We believe that the key paradigms that have led to this situation are changing

  • with the advent of efficient LED-light sources
  • the need for changing from fossil fuels to green electricity
  • and the advances in flow chemistry, which promises a seamless R&D workflow starting at a small lab-scale with relatively predictable scaling criteria.

Therefore, we face the need for catching up with the development and engineering of bespoke equipment for carrying out photochemistry on an industrial scale. This research project will tackle the key challenges by elucidating the fundamental concepts for target-oriented photoreactor design. To this end we will use

  • Cutting-edge modelling of photoreactors with respect to spatially resolved photon intensity, fluid dynamics, and chemical reactions
  • Experimental validation using advanced methods of characterization including stopped flow and periodic operation
  • Design of experiments and automated testing

Building on the modelling capabilities and the developed understanding, the project will aim at the following aspects in its second phase:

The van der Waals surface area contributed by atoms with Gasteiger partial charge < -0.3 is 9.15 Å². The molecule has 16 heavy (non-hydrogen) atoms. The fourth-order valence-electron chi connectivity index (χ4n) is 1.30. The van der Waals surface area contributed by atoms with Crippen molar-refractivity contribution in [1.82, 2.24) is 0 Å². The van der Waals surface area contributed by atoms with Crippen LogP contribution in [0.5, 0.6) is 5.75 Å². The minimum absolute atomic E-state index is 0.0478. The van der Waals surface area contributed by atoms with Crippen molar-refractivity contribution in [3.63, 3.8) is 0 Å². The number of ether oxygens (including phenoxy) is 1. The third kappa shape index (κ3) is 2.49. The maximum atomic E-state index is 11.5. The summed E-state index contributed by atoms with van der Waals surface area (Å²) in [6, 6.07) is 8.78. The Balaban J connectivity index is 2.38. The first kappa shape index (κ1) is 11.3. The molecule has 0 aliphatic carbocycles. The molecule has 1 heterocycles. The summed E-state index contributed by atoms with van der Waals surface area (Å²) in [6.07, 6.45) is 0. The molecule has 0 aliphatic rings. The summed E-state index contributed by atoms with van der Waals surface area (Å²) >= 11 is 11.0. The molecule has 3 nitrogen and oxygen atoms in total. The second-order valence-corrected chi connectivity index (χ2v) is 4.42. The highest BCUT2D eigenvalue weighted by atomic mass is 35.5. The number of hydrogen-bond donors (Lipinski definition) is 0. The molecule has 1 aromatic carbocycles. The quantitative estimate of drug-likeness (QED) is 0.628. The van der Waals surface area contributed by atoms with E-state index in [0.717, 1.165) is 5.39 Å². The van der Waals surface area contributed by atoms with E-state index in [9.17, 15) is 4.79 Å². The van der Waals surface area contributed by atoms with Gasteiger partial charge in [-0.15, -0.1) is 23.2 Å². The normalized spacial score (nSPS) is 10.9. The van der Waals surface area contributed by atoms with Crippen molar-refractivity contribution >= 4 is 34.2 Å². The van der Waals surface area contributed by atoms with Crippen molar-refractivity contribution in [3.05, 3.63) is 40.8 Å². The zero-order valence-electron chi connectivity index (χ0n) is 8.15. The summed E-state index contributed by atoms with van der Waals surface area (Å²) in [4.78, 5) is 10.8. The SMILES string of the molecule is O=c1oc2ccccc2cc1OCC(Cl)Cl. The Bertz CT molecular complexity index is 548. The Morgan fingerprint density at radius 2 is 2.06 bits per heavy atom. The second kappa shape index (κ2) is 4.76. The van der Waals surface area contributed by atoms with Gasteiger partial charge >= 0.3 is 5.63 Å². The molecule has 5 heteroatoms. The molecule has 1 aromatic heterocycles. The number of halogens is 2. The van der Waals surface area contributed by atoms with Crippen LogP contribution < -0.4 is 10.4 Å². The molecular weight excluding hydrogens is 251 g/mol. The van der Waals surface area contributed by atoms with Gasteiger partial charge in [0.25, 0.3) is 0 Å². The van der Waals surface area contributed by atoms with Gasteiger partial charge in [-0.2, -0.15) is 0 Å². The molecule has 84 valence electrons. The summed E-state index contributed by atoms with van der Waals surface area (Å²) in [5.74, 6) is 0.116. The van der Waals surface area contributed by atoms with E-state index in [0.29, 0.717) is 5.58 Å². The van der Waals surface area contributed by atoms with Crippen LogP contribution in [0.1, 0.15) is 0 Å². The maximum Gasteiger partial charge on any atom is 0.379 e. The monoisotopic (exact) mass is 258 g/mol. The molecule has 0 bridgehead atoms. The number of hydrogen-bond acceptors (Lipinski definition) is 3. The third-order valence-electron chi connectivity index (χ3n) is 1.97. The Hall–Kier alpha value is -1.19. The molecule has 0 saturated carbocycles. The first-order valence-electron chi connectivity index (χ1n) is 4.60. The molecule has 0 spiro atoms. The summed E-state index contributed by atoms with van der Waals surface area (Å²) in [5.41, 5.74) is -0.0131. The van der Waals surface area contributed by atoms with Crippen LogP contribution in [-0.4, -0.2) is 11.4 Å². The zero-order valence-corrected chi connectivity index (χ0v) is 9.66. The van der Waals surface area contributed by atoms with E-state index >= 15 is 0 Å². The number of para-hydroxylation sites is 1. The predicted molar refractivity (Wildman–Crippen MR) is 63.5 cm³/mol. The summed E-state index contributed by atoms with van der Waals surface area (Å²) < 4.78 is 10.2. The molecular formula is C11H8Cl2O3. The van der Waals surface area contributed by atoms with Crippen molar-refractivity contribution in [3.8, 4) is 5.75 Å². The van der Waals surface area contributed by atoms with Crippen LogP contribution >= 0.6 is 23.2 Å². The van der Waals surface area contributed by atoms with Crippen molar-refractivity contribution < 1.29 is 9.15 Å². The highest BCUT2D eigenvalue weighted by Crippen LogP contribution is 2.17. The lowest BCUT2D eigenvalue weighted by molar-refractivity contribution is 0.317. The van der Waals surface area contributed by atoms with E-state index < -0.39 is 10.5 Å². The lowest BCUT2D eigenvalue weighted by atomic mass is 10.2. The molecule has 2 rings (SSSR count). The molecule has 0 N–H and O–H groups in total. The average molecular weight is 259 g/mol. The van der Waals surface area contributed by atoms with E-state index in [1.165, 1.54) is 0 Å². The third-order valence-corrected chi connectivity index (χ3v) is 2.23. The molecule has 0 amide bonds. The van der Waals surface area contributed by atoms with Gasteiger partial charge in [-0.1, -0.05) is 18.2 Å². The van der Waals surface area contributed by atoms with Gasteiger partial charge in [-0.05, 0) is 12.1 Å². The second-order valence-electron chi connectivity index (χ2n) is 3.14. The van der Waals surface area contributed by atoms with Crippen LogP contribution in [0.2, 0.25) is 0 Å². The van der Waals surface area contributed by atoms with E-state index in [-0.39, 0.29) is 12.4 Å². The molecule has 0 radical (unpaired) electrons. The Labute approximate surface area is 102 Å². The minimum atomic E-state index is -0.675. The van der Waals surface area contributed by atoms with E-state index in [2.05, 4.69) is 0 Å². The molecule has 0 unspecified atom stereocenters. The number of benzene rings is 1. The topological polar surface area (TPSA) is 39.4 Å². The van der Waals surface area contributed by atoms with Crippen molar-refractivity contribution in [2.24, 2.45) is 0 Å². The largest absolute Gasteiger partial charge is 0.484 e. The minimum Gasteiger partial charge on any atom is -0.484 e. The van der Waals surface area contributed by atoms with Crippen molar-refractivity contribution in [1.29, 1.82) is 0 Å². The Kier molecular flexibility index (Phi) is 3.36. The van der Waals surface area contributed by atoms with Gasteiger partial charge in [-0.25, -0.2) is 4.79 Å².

• Rational design of a scalable reactor concept
  • Construction of a lab-scale reactor
  • Testing, validation, and parameter optimization in the reactor
  • Benchmarking against commercially available reactor solutions

Project context and opportunities: 

The project is a Chemical Engineering project with substantial Modelling and Data components. It is very well suited to candidates seeking to work across disciplines at the Chemistry - Chemical Engineering – Data interface. This project forms part of a wider suite of activities that BASF is supporting within the CDT.  Click here to read BASF Project Objectives. The successful candidate will be able to interact with, and leverage the benefits of, this wider activity. There will be opportunities for placement(s) (total of up to one year duration) within the BASF organisation during the studentship period.